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Pulmonary atresia with ventricular septal defect
Provided by "Pediatric Heart Surgery — a reference for professionals"
Pulmonary atresia with ventricular septal defect is characterized by underdevelopment of the right ventricular outflow tract with atresia of the pulmonary valve, a large VSD, and overriding of the aorta. There is a wide spectrum of severity dependent on the development of the pulmonary arteries. When a large patent ductus arteriosus is associated, pulmonary atresia with VSD is managed as a severe form of Tetralogy of Fallot. In this subtype, the pulmonary arteries are usually normal in size and distribute blood to all segments of the lungs. When a small patent ductus arteriosus is present, or when there is no patent ductus arteriosus, pulmonary artery blood supply is provided partially or entirely by major aorticopulmonary collateral arteries (MAPCAs). This form of pulmonary atresia with VSD is discussed here. Intermediate forms of this cardiac anomaly exist and are approached individually depending upon the specific anatomy.
The surgical technique employed to repair pulmonary atresia with ventricular septal defect with MAPCA dependent pulmonary blood supply is variable, and depends upon individual anatomy and surgeon preference. The vast anatomic variability seen in pulmonary atresia with VSD makes the surgical approach patient specific. The ultimate goal is complete repair, achieved by constructing central pulmonary arteries from the MAPCAs, closing the VSD, and establishing continuity between the right ventricle and reconstructed pulmonary arteries. Staged approach to repair, by performing sequential aorticopulmonary collateral artery unifocalization, or recruitment procedures is preferred by some surgeons. Alternatively, early single stage total repair is sometimes performed. Regardless of the approach chosen for repair of this lesion, total repair with VSD closure should proceed as early as the patient's pulmonary anatomy will allow.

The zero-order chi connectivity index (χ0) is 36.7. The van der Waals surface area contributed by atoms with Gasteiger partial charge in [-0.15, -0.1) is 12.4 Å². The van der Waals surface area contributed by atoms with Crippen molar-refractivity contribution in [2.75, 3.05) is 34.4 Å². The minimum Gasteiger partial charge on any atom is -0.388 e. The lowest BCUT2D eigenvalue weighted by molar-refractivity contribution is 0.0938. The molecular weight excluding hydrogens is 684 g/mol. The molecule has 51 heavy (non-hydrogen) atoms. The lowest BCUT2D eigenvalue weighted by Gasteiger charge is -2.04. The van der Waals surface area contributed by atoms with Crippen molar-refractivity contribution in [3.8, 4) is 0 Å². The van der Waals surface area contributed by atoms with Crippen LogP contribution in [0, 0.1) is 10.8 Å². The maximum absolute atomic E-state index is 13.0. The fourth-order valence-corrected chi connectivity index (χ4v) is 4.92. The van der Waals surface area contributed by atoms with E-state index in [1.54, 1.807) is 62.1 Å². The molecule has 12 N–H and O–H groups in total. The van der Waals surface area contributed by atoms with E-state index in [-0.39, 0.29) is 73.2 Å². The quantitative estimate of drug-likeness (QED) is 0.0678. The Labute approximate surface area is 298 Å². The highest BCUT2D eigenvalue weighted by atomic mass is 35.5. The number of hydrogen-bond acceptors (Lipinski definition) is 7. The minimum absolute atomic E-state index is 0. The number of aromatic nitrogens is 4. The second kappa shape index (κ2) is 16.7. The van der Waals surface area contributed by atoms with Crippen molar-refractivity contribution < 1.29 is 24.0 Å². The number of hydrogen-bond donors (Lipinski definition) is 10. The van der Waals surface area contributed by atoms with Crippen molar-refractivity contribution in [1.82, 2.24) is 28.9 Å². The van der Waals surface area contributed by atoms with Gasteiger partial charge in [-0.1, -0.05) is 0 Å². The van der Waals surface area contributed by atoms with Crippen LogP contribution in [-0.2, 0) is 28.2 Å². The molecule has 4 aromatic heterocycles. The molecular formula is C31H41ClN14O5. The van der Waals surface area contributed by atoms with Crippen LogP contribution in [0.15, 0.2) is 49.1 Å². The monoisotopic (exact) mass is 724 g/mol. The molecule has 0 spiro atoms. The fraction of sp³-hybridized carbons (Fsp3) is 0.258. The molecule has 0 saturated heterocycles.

The postoperative course following repair of pulmonary atresia with VSD and MAPCAs may vary, and depends upon individual anatomy and surgical course. Invasive monitors utilized postoperatively include arterial, central venous, and left atrial catheters. An oximetric catheter is utilized to monitor cardiac output. Vasoactive infusions required for hemodynamic management might include dopamine or dobutamine, epinephrine, nitroprusside and milrinone.
Excessive postoperative bleeding can occur when extensive pulmonary artery angioplasty is required for repair. Atrioventricular conduction abnormalities are occasionally encountered since ventricular septal defect closure requires manipulation near atrioventricular conduction tissue. Atrioventricular pacing capability should be readily available. Arterial oxygen saturation and intracardiac pressures should be normal following surgery. Length of hospital stay required following repair is variable, but one to two weeks is average.
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